The lower parallactic depth threshold is determined by (a) the ratio of relative image velocity to head velocity when the head moves fast (>13 cm/s) and (b) the motion threshold when the head moves slow (<13 cm/s). These two results are explained by a single system that codes the ratio of relative image velocity to head velocity, using the same image velocity signal as that used for motion perception. In this explanation, ratios coded from low relative image velocities, which are slightly higher than the motion threshold, produce a perception of depth only when the head moves slowly. (+info)
(77/868) Experimental control of eye and head positions prior to head-unrestrained gaze shifts in monkey.
A coordinated movement of the eyes and head in the head-unrestrained condition is often used to change orientation between targets. Under natural conditions, these gaze shifts are typically generated with the eyes roughly centered in the orbits. To achieve experimental control of eye and head positions, a miniature laser was mounted on the head implants of monkeys that were trained to point the head to one target and direct gaze to another before generating a head-unrestrained gaze shift to a third target (dissociation paradigm). For comparison, monkeys were also required to make gaze shifts between stimuli, without any constraints on eye and head positions (standard paradigm). Analyses indicated that movement parameters, limited to horizontal gaze shifts, were similar for both behavioral conditions. Thus, the proposed technique and behavioral paradigm, when used in conjunction with electrophysiological and pharmacological experiments, may facilitate the study of neural control of gaze. (+info)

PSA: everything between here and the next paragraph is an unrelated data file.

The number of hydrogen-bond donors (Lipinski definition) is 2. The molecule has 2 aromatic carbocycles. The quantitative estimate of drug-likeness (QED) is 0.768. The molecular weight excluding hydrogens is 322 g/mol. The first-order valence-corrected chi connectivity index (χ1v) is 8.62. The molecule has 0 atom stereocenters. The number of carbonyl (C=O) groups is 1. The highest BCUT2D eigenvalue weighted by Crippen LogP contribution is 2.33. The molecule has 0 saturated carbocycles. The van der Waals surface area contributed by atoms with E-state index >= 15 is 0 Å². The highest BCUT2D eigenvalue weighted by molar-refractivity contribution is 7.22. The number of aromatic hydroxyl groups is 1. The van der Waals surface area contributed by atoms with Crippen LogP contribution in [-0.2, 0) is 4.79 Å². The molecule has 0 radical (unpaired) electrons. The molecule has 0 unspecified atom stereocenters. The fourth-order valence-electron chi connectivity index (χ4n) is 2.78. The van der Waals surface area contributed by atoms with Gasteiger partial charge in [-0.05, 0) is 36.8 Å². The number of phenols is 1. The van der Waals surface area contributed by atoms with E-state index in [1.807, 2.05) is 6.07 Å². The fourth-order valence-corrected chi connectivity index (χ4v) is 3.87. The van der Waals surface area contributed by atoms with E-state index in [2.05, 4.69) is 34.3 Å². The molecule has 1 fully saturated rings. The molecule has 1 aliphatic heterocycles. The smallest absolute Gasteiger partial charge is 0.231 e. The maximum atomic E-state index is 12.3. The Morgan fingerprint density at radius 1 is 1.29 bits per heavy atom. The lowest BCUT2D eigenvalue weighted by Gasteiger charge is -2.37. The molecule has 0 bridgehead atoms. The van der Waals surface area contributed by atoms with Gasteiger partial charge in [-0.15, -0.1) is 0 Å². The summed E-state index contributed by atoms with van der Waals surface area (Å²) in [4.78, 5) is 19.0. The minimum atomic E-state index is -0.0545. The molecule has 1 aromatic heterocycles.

(78/868) Early head movements elicited by visual stimuli or collicular electrical stimulation in the cat.